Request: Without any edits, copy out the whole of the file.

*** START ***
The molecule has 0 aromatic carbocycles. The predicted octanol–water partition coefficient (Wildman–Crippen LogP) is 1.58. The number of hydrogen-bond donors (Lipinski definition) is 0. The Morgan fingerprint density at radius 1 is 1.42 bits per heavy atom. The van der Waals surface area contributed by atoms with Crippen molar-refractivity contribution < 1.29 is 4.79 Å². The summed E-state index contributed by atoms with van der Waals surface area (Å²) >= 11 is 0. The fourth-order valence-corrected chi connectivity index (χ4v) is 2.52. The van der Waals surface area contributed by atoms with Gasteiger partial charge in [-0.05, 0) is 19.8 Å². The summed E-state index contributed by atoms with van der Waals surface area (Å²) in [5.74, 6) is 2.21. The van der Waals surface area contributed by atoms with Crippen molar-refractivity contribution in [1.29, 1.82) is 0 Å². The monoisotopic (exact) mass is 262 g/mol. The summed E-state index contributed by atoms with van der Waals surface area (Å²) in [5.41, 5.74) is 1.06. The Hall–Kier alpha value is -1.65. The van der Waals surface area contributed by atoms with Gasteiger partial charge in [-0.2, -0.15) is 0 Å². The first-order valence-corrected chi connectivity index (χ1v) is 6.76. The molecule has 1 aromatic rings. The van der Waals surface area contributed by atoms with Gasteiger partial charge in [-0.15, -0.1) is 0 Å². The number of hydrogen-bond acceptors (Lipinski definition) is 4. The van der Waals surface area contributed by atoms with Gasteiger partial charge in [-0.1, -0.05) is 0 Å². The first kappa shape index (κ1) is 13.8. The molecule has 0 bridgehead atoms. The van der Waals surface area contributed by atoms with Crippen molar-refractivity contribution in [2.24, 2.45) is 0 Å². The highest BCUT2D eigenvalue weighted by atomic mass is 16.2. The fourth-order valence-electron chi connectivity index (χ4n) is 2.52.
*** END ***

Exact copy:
The molecule has 0 aromatic carbocycles. The predicted octanol–water partition coefficient (Wildman–Crippen LogP) is 1.58. The number of hydrogen-bond donors (Lipinski definition) is 0. The Morgan fingerprint density at radius 1 is 1.42 bits per heavy atom. The van der Waals surface area contributed by atoms with Crippen molar-refractivity contribution < 1.29 is 4.79 Å². The summed E-state index contributed by atoms with van der Waals surface area (Å²) >= 11 is 0. The fourth-order valence-corrected chi connectivity index (χ4v) is 2.52. The van der Waals surface area contributed by atoms with Gasteiger partial charge in [-0.05, 0) is 19.8 Å². The summed E-state index contributed by atoms with van der Waals surface area (Å²) in [5.74, 6) is 2.21. The van der Waals surface area contributed by atoms with Crippen molar-refractivity contribution in [1.29, 1.82) is 0 Å². The monoisotopic (exact) mass is 262 g/mol. The summed E-state index contributed by atoms with van der Waals surface area (Å²) in [5.41, 5.74) is 1.06. The Hall–Kier alpha value is -1.65. The van der Waals surface area contributed by atoms with Gasteiger partial charge in [-0.2, -0.15) is 0 Å². The first-order valence-corrected chi connectivity index (χ1v) is 6.76. The molecule has 1 aromatic rings. The van der Waals surface area contributed by atoms with Gasteiger partial charge in [-0.15, -0.1) is 0 Å². The number of hydrogen-bond acceptors (Lipinski definition) is 4. The van der Waals surface area contributed by atoms with Gasteiger partial charge in [-0.1, -0.05) is 0 Å². The first kappa shape index (κ1) is 13.8. The molecule has 0 bridgehead atoms. The van der Waals surface area contributed by atoms with Crippen molar-refractivity contribution in [2.24, 2.45) is 0 Å². The highest BCUT2D eigenvalue weighted by atomic mass is 16.2. The fourth-order valence-electron chi connectivity index (χ4n) is 2.52.